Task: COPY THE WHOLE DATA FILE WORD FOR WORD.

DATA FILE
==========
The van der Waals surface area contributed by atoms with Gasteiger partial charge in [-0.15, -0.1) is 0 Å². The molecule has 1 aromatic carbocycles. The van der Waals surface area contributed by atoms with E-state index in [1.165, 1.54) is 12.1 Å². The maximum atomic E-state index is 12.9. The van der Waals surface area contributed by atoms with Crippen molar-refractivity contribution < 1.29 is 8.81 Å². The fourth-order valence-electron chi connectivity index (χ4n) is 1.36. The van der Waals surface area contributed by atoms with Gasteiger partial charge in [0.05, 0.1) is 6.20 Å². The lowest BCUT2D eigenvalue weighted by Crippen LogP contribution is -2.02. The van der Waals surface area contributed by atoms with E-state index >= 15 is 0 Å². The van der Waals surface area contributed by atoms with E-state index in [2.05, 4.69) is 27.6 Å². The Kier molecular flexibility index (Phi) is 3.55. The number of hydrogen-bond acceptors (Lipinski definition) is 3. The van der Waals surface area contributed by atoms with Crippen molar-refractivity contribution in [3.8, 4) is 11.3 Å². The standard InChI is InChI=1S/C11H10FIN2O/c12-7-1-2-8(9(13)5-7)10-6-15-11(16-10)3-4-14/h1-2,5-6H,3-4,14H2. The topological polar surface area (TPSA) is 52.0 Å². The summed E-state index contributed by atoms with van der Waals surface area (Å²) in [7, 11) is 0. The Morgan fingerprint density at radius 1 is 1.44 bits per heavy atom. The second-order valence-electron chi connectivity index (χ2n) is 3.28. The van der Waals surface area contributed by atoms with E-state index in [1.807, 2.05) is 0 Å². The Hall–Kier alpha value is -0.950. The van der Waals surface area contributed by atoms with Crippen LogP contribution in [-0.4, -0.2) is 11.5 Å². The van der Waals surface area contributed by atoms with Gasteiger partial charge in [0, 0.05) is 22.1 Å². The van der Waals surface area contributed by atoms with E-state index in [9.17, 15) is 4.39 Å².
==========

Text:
The van der Waals surface area contributed by atoms with Gasteiger partial charge in [-0.15, -0.1) is 0 Å². The molecule has 1 aromatic carbocycles. The van der Waals surface area contributed by atoms with E-state index in [1.165, 1.54) is 12.1 Å². The maximum atomic E-state index is 12.9. The van der Waals surface area contributed by atoms with Crippen molar-refractivity contribution < 1.29 is 8.81 Å². The fourth-order valence-electron chi connectivity index (χ4n) is 1.36. The van der Waals surface area contributed by atoms with Gasteiger partial charge in [0.05, 0.1) is 6.20 Å². The lowest BCUT2D eigenvalue weighted by Crippen LogP contribution is -2.02. The van der Waals surface area contributed by atoms with E-state index >= 15 is 0 Å². The van der Waals surface area contributed by atoms with E-state index in [2.05, 4.69) is 27.6 Å². The Kier molecular flexibility index (Phi) is 3.55. The number of hydrogen-bond acceptors (Lipinski definition) is 3. The van der Waals surface area contributed by atoms with Crippen molar-refractivity contribution in [3.8, 4) is 11.3 Å². The standard InChI is InChI=1S/C11H10FIN2O/c12-7-1-2-8(9(13)5-7)10-6-15-11(16-10)3-4-14/h1-2,5-6H,3-4,14H2. The topological polar surface area (TPSA) is 52.0 Å². The summed E-state index contributed by atoms with van der Waals surface area (Å²) in [7, 11) is 0. The Morgan fingerprint density at radius 1 is 1.44 bits per heavy atom. The second-order valence-electron chi connectivity index (χ2n) is 3.28. The van der Waals surface area contributed by atoms with E-state index in [1.807, 2.05) is 0 Å². The Hall–Kier alpha value is -0.950. The van der Waals surface area contributed by atoms with Crippen LogP contribution in [-0.4, -0.2) is 11.5 Å². The van der Waals surface area contributed by atoms with Gasteiger partial charge in [0, 0.05) is 22.1 Å². The van der Waals surface area contributed by atoms with E-state index in [9.17, 15) is 4.39 Å².